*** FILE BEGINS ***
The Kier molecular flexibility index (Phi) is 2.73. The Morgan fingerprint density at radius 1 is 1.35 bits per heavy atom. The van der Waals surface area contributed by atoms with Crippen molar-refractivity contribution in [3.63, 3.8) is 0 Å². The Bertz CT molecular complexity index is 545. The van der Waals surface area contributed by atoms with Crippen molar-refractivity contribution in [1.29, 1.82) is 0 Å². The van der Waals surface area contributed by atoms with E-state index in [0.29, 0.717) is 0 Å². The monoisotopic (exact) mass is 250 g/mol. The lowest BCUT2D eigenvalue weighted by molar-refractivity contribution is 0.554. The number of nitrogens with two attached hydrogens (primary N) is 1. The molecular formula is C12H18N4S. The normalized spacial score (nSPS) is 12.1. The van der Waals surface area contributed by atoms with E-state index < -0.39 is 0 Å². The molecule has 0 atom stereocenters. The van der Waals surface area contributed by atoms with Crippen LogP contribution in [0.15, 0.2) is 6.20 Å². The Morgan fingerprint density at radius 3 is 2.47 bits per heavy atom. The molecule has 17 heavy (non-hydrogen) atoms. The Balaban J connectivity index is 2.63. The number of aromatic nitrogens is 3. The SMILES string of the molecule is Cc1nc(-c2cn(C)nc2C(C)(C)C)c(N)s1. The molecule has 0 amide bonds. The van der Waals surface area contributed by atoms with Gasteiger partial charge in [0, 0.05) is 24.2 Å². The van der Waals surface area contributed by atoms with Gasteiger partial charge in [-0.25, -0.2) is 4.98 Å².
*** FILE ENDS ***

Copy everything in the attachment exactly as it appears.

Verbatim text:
The Kier molecular flexibility index (Phi) is 2.73. The Morgan fingerprint density at radius 1 is 1.35 bits per heavy atom. The van der Waals surface area contributed by atoms with Crippen molar-refractivity contribution in [3.63, 3.8) is 0 Å². The Bertz CT molecular complexity index is 545. The van der Waals surface area contributed by atoms with Crippen molar-refractivity contribution in [1.29, 1.82) is 0 Å². The van der Waals surface area contributed by atoms with E-state index in [0.29, 0.717) is 0 Å². The monoisotopic (exact) mass is 250 g/mol. The lowest BCUT2D eigenvalue weighted by molar-refractivity contribution is 0.554. The number of nitrogens with two attached hydrogens (primary N) is 1. The molecular formula is C12H18N4S. The normalized spacial score (nSPS) is 12.1. The van der Waals surface area contributed by atoms with E-state index < -0.39 is 0 Å². The molecule has 0 atom stereocenters. The van der Waals surface area contributed by atoms with Crippen LogP contribution in [0.15, 0.2) is 6.20 Å². The Morgan fingerprint density at radius 3 is 2.47 bits per heavy atom. The molecule has 17 heavy (non-hydrogen) atoms. The Balaban J connectivity index is 2.63. The number of aromatic nitrogens is 3. The SMILES string of the molecule is Cc1nc(-c2cn(C)nc2C(C)(C)C)c(N)s1. The molecule has 0 amide bonds. The van der Waals surface area contributed by atoms with Gasteiger partial charge in [0, 0.05) is 24.2 Å². The van der Waals surface area contributed by atoms with Gasteiger partial charge in [-0.25, -0.2) is 4.98 Å².